Motivating Students to Improve Study Habits
Mar 07 2012
I teach a 100-level course that many students do not look forward to taking. It is an introduction to both chemistry and physics and is a requirement for some non-science majors. Most of my students are freshmen or sophomores, many of whom are weak in science and math and therefore are anxious about this class. Compounding their weaknesses in math and science, some students do not have effective study habits, frequently do not do the homework and practice problems, and do not seek free tutoring assistance or extra help from me. As a result, a number of students do not do as well on the first test as they would like.
To encourage students to study more diligently during the remainder of the semester, I now make the following offer after returning the first test. I tell students that I will drop their first test score if their scores on all three of the remaining tests are higher than the first test. I carefully point out that I will not drop the lowest of the four tests grades – only the first grade if the remaining three test scores are higher than the first. Most students appreciate this offer and usually put more effort into studying during the rest of the semester.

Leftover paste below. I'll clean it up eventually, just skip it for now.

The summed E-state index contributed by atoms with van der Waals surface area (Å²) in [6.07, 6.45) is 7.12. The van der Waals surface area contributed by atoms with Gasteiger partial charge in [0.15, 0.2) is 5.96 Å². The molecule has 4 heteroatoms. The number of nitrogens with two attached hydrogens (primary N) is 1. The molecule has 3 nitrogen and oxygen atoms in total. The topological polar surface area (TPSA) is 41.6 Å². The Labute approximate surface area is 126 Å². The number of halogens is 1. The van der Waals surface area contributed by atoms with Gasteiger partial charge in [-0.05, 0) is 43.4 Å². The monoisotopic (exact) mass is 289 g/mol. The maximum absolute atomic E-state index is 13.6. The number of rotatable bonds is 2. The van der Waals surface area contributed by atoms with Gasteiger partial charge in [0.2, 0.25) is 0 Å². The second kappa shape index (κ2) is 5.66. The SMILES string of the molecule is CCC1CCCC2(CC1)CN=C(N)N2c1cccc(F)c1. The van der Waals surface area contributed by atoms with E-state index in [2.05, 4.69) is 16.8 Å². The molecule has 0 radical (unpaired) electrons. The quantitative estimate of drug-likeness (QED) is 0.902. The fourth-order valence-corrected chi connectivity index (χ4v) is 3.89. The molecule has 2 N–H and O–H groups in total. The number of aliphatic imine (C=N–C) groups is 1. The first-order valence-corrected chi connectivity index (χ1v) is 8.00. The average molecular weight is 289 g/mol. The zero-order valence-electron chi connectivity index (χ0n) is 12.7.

Having offered a lifeline to those students who did poorly on the first test, I also want to recognize/reward those students who had studied diligently from the start of the semester and did well on the first test. If a student gets a 92 on the first test, it might be difficult to do better on all of the remaining three tests. Therefore, I also tell the class that for any student who had an 85 or higher on the first test, I will drop the lowest of the four test scores when calculating their final course grade. So far, I have not had any of these diligent and motivated students purposefully “bomb” one of the three remaining tests knowing that it will be dropped.
If a poor score on the first test is a wake-up call for some students, this offer to delete the first score provides them a path forward to a better course grade and motivation to study more diligently and seek help if needed. In addition, students who are doing well are recognized and not left out. This offer is not successful in waking up all the students who scored poorly on the first test, but it does have a positive impact on most of them.
To follow up on any of these ideas, please contact me at email@example.com. This Weekly Teaching Note was adapted from a contribution to the Teaching and Learning Writing Consortium sponsored by Western Kentucky University.
Ernest C. Linsay
Director, Faculty Development & Support
Wilmington University, Delaware